No Death Benefits

Discussion in 'Et Cetera, Et Cetera' started by B_Stronzo, Oct 17, 2006.

  1. B_Stronzo

    B_Stronzo New Member

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    It's just been announced on the Boston six o'clock news that Dean Hara will not be entitled to former Massachusetts Congressman Gerry Studds's death benefits.

    Though among the first to be married once same sex marriage was legalized in 2004 here in the Commonwealth of Massachusetts, this couple's union is not recognized by the 1996 Defense of Marriage Act which blocks it on the federal level.

    Now clever of them to call it "defense of marriage" eh? (More like 'defense of discrimination' act)

    Every other congressman's wife or husband is entitled to spousal benefits but not Studds's spouse.

    It would have been roughly one hundred and fifteen thousand dollars a year for Hara.

    Fucking charming little country aren't we?:rolleyes:

    Boston Globe article
     
  2. cklover

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    Is there the possibility of a 'civil union' in Massachusetts yet? If so, would he have been eligible for spousal benefits?
     
  3. Sklar

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    Not that I am litegous or anything but this osunds like a great test case for the courts.

    Here we have a State Government that does recognise same sex marriages vs the Federal Government that does not.

    I would think that the ACLU would be all over this.

    Sklar
     
  4. DaveyR

    DaveyR Retired Moderator
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    That is an absolute disgrace - like WTF?

    Equal rights to benefits and the like are part and parcel of what was being fought for in wanting legalisation of same sex marriages are they not?

    Perhaps your Government wants to ensure that there are very few benefits from same sex marriages so that less of you will Marry! Just a thought!

    I am fortunate myself in that the company I worked for changed the rules of the pension scheme around 12 years ago. Previously the only one's entitled to widow/ers benefits were spouses. After the changes all nominated partners whether married or not or same sex or not were entitled to the same benefits.

    What's the position in the US with regard to widow/ers benefits from company pensions schemes where same sex marriages are concerned? Does it vary with employer or is standard?
     
  5. Lex

    Lex
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    We have much work to do still and we must recognize this. The private sector and higher education have made strides that our government has yet to make. Sad but true.

    I wonder what happens if you name your BF as your insured beneficiary and will all you have to him?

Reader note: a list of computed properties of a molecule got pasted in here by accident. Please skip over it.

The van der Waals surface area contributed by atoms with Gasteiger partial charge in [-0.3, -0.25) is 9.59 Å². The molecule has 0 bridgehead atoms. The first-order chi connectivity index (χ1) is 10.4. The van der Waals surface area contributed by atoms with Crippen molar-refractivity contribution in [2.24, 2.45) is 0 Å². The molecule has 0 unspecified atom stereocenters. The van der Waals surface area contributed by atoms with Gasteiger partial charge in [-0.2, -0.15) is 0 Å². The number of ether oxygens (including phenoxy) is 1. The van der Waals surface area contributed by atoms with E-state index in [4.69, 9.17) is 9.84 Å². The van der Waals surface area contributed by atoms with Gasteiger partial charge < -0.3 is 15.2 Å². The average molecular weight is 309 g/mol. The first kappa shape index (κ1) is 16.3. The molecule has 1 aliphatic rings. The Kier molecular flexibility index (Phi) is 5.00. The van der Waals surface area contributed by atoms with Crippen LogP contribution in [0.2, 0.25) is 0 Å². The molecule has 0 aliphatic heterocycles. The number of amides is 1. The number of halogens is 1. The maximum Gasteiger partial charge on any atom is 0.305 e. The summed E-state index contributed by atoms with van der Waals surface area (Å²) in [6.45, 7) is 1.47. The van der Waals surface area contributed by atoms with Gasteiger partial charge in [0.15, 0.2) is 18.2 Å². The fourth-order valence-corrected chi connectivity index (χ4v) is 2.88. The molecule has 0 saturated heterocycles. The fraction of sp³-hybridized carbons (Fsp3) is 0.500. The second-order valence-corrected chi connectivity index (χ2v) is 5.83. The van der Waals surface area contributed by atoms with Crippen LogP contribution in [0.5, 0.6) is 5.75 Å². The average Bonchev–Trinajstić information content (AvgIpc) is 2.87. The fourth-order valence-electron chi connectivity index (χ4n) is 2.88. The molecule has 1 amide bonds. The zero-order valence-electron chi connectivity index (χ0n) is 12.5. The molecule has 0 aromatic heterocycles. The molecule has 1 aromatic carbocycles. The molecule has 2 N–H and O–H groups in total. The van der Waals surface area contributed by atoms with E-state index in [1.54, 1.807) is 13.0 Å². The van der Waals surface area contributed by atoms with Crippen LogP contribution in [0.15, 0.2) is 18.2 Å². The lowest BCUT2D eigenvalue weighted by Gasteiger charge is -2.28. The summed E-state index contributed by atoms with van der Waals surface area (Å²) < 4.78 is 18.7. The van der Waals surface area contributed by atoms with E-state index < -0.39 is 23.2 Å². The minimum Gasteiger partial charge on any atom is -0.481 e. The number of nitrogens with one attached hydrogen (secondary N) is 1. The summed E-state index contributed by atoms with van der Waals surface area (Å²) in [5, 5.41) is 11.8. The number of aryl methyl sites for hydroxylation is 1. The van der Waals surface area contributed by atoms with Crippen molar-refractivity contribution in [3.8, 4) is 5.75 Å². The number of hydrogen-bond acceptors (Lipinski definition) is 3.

6. B_Stronzo

    B_Stronzo New Member

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    Yes. It smacks of it to me too Sklar.

    They barely made mention of it on local news. In fact I was not really listening until I heard the term "Defense of Marriage Act". That Boston Globe piece is damned short too.

    Studds was much loved here in Massachusetts and his record stands by itself on its own merit separate from his coming out entirely.

    Either "N" or I will easily find out one of these days Lex if things don't balance off.

    Go here for really clear verbiage on the nuances of the status of things here cklover.
     
  7. Lex

    Lex
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    I hear you. I think that 30 years from now, all I have will be willed to my kids, BF (hubby) and the (by then) former Mrs. Lex in some predetermined fashion. I even plan to talk to everyone in the family to let them know what my plans are so that there can be no arguments after the fact.
     
  8. hungthickdc

    hungthickdc Member

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    Each state has it's own laws regarding the legal status of same sex couples. States such as Massechusetts, legally recognize unions between members of the same sex. Thus state employees that have a same-sex partner are afforded the same rights and benefits as their straight counterparts. I also believe that companies who do business in Massechusetts must provide equal benefits to same-sex couples. The DOMA doesn't supercede the states recognition of a same-sex couple. DOMA applies to Federal employees. Since the congressman was an employee of the Federal government, the DOMA applies to him and so his partner is not eligible to receive benefits.
     
  9. DaveyR

    DaveyR Retired Moderator
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    Thanks for clarifying that for me.
     
  10. dreamer20

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    That's the way to do it.
     
  11. B_Stronzo

    B_Stronzo New Member

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    My other half and I have already made mirror image wills one reflecting him as beneficiary and the other I.
     
  12. DaveyR

    DaveyR Retired Moderator
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    Same here.
     
  13. dags

    dags New Member

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    In answer to your question Dave Rock, from what I know regarding widow/ers benefits its totally up to the company. I do know several large companies, especially in the banking industry have very fair and inclusional benefits for gay and lesbian employees. American Express Financial Advisor's for example, I have several friends in the banking biz and have heard through them. Most of the larger banks and companies in the Minneapolis/St. Paul Minnesota USA area are quite fair and inclusional. Most of these I imagine are global companies.
    I agree with you Stronzo, the Hara - Studds case is just one example.
    It's a pretty crappy deal, I'm sure the money they will be saving in not paying death benefits will go to some worthy cause like education or something right? NOT!
     
  14. DC_DEEP

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    I'm shocked that so many people are so shocked by this. IT'S BEEN NOT JUST RIGHT IN FRONT OF OUR NOSES FOR THE PAST 10 YEARS, FOLKS, IT'S BEEN BITING BLOODY HOLES IN OUR EYEBALLS, TOO.

    Most states have laws that are unfair; the federal government's laws regarding such things is absolutely appalling.